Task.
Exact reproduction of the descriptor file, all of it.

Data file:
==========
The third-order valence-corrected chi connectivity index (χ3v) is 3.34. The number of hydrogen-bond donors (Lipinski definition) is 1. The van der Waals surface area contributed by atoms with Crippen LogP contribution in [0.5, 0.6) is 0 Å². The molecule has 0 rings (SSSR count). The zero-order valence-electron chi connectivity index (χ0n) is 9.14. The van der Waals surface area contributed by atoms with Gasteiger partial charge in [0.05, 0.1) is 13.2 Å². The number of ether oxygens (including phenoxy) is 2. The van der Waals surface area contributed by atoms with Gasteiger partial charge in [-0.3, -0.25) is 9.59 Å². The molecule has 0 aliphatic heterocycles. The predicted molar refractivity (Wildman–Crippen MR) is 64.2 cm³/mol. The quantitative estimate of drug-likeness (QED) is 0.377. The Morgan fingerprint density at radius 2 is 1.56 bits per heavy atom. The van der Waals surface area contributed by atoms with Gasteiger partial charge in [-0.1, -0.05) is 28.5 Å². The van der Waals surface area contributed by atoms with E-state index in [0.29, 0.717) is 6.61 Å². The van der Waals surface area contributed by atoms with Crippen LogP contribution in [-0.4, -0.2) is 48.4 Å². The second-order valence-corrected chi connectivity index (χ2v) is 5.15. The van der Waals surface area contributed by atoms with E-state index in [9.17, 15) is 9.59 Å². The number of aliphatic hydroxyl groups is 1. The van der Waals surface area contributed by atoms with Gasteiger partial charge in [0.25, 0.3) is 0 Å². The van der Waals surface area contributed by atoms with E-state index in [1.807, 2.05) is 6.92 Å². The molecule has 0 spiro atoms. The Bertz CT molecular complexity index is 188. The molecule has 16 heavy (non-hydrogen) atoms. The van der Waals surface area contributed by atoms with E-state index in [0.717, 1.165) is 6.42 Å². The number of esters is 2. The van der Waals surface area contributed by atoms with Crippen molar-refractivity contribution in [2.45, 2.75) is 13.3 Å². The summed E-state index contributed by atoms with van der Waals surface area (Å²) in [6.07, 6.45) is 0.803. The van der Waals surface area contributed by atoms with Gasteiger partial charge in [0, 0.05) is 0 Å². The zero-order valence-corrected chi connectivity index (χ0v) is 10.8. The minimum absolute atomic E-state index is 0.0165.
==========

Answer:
The third-order valence-corrected chi connectivity index (χ3v) is 3.34. The number of hydrogen-bond donors (Lipinski definition) is 1. The van der Waals surface area contributed by atoms with Crippen LogP contribution in [0.5, 0.6) is 0 Å². The molecule has 0 rings (SSSR count). The zero-order valence-electron chi connectivity index (χ0n) is 9.14. The van der Waals surface area contributed by atoms with Gasteiger partial charge in [0.05, 0.1) is 13.2 Å². The number of ether oxygens (including phenoxy) is 2. The van der Waals surface area contributed by atoms with Gasteiger partial charge in [-0.3, -0.25) is 9.59 Å². The molecule has 0 aliphatic heterocycles. The predicted molar refractivity (Wildman–Crippen MR) is 64.2 cm³/mol. The quantitative estimate of drug-likeness (QED) is 0.377. The Morgan fingerprint density at radius 2 is 1.56 bits per heavy atom. The van der Waals surface area contributed by atoms with Gasteiger partial charge in [-0.1, -0.05) is 28.5 Å². The van der Waals surface area contributed by atoms with E-state index in [0.29, 0.717) is 6.61 Å². The van der Waals surface area contributed by atoms with Crippen LogP contribution in [-0.4, -0.2) is 48.4 Å². The second-order valence-corrected chi connectivity index (χ2v) is 5.15. The van der Waals surface area contributed by atoms with E-state index in [9.17, 15) is 9.59 Å². The number of aliphatic hydroxyl groups is 1. The van der Waals surface area contributed by atoms with Gasteiger partial charge in [0.25, 0.3) is 0 Å². The van der Waals surface area contributed by atoms with E-state index in [1.807, 2.05) is 6.92 Å². The molecule has 0 spiro atoms. The Bertz CT molecular complexity index is 188. The molecule has 16 heavy (non-hydrogen) atoms. The van der Waals surface area contributed by atoms with E-state index in [0.717, 1.165) is 6.42 Å². The number of esters is 2. The van der Waals surface area contributed by atoms with Crippen molar-refractivity contribution in [2.45, 2.75) is 13.3 Å². The summed E-state index contributed by atoms with van der Waals surface area (Å²) in [6.07, 6.45) is 0.803. The van der Waals surface area contributed by atoms with Gasteiger partial charge in [0, 0.05) is 0 Å². The zero-order valence-corrected chi connectivity index (χ0v) is 10.8. The minimum absolute atomic E-state index is 0.0165.